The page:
Starring Julianne Moore and Woody Harrelson, The Prize Winner of Defiance, Ohio (2005) is based on a true story set in the 1950s. Evelyn Ryan is a mother who supports her large family of twelve by entering jingle contests using twenty-five words or less. While her husband fights alcoholism, Ryan uses her flare for the written word to keep a roof over her head by winning a grand scale of prizes. Everything from a shopping spree at a local grocery store, a weekend for two in New York City, household appliances, and some cash helps her manage a tumultuous marriage.
If you read the memoir of the same name, written by daughter Terry Ryan, you may be as amazed as I was at how well the account of the Ryan family was captured in the film, running time providing. Jane Anderson (writer of How to Make An American Quilt (1995)) directs this sweet movie that slipped under the mainstream radar. Though most film critics chalked up the movie to be a perfect feature for Hallmark, I found that this movie doesn't contain weak performances or script.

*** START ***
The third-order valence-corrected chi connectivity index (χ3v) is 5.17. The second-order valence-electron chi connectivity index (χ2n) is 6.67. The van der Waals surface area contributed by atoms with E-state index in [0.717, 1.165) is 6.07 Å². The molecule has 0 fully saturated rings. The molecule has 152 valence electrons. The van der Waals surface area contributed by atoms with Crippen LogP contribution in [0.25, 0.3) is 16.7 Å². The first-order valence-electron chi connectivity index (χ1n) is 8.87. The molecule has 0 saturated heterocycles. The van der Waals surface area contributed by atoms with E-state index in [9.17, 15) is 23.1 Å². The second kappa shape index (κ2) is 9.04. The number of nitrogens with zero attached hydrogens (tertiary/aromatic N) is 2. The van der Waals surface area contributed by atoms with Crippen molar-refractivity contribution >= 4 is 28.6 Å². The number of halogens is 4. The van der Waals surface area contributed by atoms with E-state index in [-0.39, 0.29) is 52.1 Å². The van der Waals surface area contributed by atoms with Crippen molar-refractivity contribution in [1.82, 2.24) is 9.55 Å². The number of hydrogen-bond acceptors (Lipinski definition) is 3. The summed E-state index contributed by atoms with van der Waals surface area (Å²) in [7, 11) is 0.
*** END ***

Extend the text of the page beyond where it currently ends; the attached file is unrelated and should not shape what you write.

The cast of the Ryan children are united in their performances, especially Jordan Todosey and Ellary Porterfield who portrays Terry Ryan at different ages. Woody Harrelson, as Leo "Kelly" Ryan, though uneven at times still commands the emotionality behind his characters' alcoholism. And, Julianne Moore's portrayal of Evelyn simply shines. The Academy Award nominated actress who is long overdue for an actual win gives another performance I found to be disappointingly overlooked. Though her marriage is often at a rocky point, Moore gives an equal balance of endearing optimism and inner strength. Evelyn is not a woman who pussy foots with doom and gloom. And, without skills that would get her into the workforce if she wasn't taking care of her large family, Evelyn proves that as a mother she does what she can in the best ways she knows how.
The Prize Winner of Defiance, Ohio isn't a Hollywood-handled tale, but a true-to-life account of families doing as much as they can to stick together. During the economic crisis from 2008 to 2012, this is a story all families can enjoy and relate to. At its heart, it shows that through the heartaches, light can be found at the end of a dark tunnel.